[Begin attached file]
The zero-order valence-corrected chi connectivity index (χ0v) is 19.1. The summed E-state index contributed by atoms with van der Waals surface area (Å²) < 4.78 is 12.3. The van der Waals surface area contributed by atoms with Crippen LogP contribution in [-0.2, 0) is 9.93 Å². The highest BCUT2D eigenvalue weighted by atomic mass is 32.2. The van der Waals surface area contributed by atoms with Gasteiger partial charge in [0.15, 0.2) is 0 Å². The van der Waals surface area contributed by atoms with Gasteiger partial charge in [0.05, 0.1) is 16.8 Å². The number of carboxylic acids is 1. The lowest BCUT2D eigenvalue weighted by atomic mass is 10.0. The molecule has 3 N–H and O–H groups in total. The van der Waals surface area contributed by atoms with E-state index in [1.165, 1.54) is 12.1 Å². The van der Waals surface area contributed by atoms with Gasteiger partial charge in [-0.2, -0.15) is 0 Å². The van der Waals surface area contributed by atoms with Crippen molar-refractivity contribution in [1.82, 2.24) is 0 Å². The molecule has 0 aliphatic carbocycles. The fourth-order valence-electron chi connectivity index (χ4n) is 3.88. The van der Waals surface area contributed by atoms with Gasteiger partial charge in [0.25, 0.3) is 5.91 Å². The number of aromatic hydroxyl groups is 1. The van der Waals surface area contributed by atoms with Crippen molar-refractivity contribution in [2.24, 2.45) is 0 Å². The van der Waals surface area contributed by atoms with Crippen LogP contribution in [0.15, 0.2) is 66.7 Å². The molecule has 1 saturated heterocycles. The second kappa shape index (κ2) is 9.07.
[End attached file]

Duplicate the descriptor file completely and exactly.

The zero-order valence-corrected chi connectivity index (χ0v) is 19.1. The summed E-state index contributed by atoms with van der Waals surface area (Å²) < 4.78 is 12.3. The van der Waals surface area contributed by atoms with Crippen LogP contribution in [-0.2, 0) is 9.93 Å². The highest BCUT2D eigenvalue weighted by atomic mass is 32.2. The van der Waals surface area contributed by atoms with Gasteiger partial charge in [0.15, 0.2) is 0 Å². The van der Waals surface area contributed by atoms with Gasteiger partial charge in [0.05, 0.1) is 16.8 Å². The number of carboxylic acids is 1. The lowest BCUT2D eigenvalue weighted by atomic mass is 10.0. The molecule has 3 N–H and O–H groups in total. The van der Waals surface area contributed by atoms with E-state index in [1.165, 1.54) is 12.1 Å². The van der Waals surface area contributed by atoms with Gasteiger partial charge in [-0.2, -0.15) is 0 Å². The van der Waals surface area contributed by atoms with Crippen molar-refractivity contribution in [1.82, 2.24) is 0 Å². The molecule has 0 aliphatic carbocycles. The fourth-order valence-electron chi connectivity index (χ4n) is 3.88. The van der Waals surface area contributed by atoms with Gasteiger partial charge in [0.25, 0.3) is 5.91 Å². The number of aromatic hydroxyl groups is 1. The van der Waals surface area contributed by atoms with Crippen molar-refractivity contribution in [2.24, 2.45) is 0 Å². The van der Waals surface area contributed by atoms with Crippen LogP contribution in [0.15, 0.2) is 66.7 Å². The molecule has 1 saturated heterocycles. The second kappa shape index (κ2) is 9.07.